Oregon Legislators Raised the Minimum Wage; Students Lose Their Jobs

Oregon’s three-tiered minimum wage law was just signed by Governor Kate Brown last week, but it’s already set to cost Oregon university students their campus jobs. The Oregonian reports that Oregon’s public universities are now calculating how the wage increases will affect their budgets for student workers.

Most college jobs paying the current minimum wage are not part of the federally funded work-study program; student workers are hired by the universities, which pay them hourly. According to The Oregonian, “Oregon’s new minimum could put more money in some students’ pockets, but it will more likely lead administrations to either cut back on the number of students they hire or the number of hours they’re allowed to work.”

The new wage law goes into full effect over six years, and Oregon is divided into three wage regions, so the cost increases will compound over time and affect colleges differently depending on where they are located. A spokesman for Oregon State University says OSU may need to cut up to 700 student worker positions by 2019, which is about a nine-percent reduction in student employment.

Until legislators understand that income cannot be generated by state mandate, minimum wage increases will continue to hurt workers they’re thought to help, including first-time job-seekers, workers with less experience, and college students just trying to get a part-time campus job.

Oregon’s Minimum Wage Law Perverts Compassion into Coercion

Picture two Oregon workers. One, a highly skilled and educated woman named Kate, earns well over $40 per hour based on a 40-hour work week. The other—a younger, less skilled, and less educated woman also named Kate—has a job that pays her Oregon’s minimum wage rate of $9.25 per hour.

The first Kate happens to be the Governor of Oregon. She, along with some of her colleagues in the legislature and activists on the campaign trail, believe that the second Kate should be paid as much as $15.00 per hour by law, depending on where she lives.

Wanting our second Kate to earn more is commendable; but forcing Kate’s employer to pay her more than he or she can afford, or more than Kate may be worth to their business, is not commendable.

Some politicians may feel good by “giving” more money to the Kates of Oregon, but how should they feel for “taking” that money from someone else?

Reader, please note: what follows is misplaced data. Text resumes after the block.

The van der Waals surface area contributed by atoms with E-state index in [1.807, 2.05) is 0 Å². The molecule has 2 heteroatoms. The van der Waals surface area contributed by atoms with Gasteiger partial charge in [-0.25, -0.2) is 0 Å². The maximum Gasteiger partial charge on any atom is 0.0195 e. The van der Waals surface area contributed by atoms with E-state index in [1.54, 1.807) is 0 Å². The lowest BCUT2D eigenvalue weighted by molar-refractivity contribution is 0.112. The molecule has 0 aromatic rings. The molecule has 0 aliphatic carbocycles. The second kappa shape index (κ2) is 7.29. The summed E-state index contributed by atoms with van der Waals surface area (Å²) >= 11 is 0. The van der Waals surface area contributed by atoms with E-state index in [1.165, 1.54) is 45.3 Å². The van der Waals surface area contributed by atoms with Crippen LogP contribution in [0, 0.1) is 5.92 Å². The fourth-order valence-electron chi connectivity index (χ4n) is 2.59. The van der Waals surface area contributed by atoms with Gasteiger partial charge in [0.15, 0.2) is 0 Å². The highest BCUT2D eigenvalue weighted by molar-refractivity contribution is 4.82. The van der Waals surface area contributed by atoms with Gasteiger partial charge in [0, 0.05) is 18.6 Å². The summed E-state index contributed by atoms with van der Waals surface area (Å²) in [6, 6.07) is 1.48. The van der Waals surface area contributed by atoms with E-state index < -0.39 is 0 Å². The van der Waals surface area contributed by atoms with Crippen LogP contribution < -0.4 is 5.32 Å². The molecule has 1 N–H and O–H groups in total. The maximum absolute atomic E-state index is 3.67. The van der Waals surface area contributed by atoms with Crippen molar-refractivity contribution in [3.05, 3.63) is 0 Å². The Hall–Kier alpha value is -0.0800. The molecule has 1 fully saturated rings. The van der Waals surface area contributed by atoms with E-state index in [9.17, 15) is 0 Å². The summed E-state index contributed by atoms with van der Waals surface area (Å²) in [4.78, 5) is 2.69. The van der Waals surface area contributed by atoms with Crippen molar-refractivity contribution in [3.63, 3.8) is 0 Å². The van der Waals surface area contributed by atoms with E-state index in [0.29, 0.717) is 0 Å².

I join many policy analysts, economists, and business owners in pointing out the negative effects of raising Oregon’s minimum wage. Younger, less educated and lower-skilled workers may lose their jobs, or not gain jobs in the first place, if the law prices them out of the labor market. Some employers will be forced to hire fewer workers, let some workers go, and/or raise their prices to all the Kates of Oregon who will blame them, not the politicians, for their suddenly higher cost of living.

But, the practical effects of raising the minimum wage, good or bad, should not cause us to forget the moral aspects of a state policy that dictates what one adult is required to pay another. Voluntary transactions between workers and employers are moral; imposing wage floors from Salem or any other layer of government is not.

I have no illusions that Oregon’s Governor, legislature, and activists will now see the light and abandon their plans to impose yet another burden on employers while helping some workers at the expense of others. I simply want it on the record that I agree with the author who wrote:

“The minimum wage is the modern perversion of compassion into coercion: I believe there is a moral imperative for you to earn more, so I force someone else to pay more. I feel moral while sticking someone else with the bill.”*

So, rather than raise Oregon’s minimum wage rate, the legislature should do the moral thing and end the policy altogether. Then we can all work together with Oregon Governor Kate Brown to find better, moral ways to help all the other Kates of Oregon earn more money without perverting our compassion into coercion.

* Doug Bandow, Cato Institute, January 14, 2014, The Minimum Wage: Immoral and Inefficient.


Steve Buckstein is Founder and Senior Policy Analyst at Cascade Policy Institute, Oregon’s free market public policy research organization.

 

U.S. Supreme Court Today Hears Teachers’ Case to Be Free from All Union Dues

FOR IMMEDIATE RELEASEMedia Contact:
Steve Buckstein
503-242-0900
steven@cascadepolicy.org

PORTLAND, Ore. – The U.S. Supreme Court hears oral arguments this morning in the Friedrichs v. California Teachers Association case aimed at protecting the First Amendment rights of free speech and free association for public employees nationwide, including Oregon.

Rebecca Friedrichs and nine other California public school teachers argue that their Constitutional rights are being violated by the collection of so-called “fair share” or “agency” fees from their paychecks to pay for services the teachers don’t want, from a union whose political goals they oppose.

The Court has long allowed both public and private sector employees to opt out of union membership and the political portion of union dues, but has allowed unions to collect fees for bargaining and representation purposes. Now, Rebecca Friedrichs and her colleagues are arguing that in the public sector, everything their union does is inherently political and therefore they should not be compelled to support that organization with their money.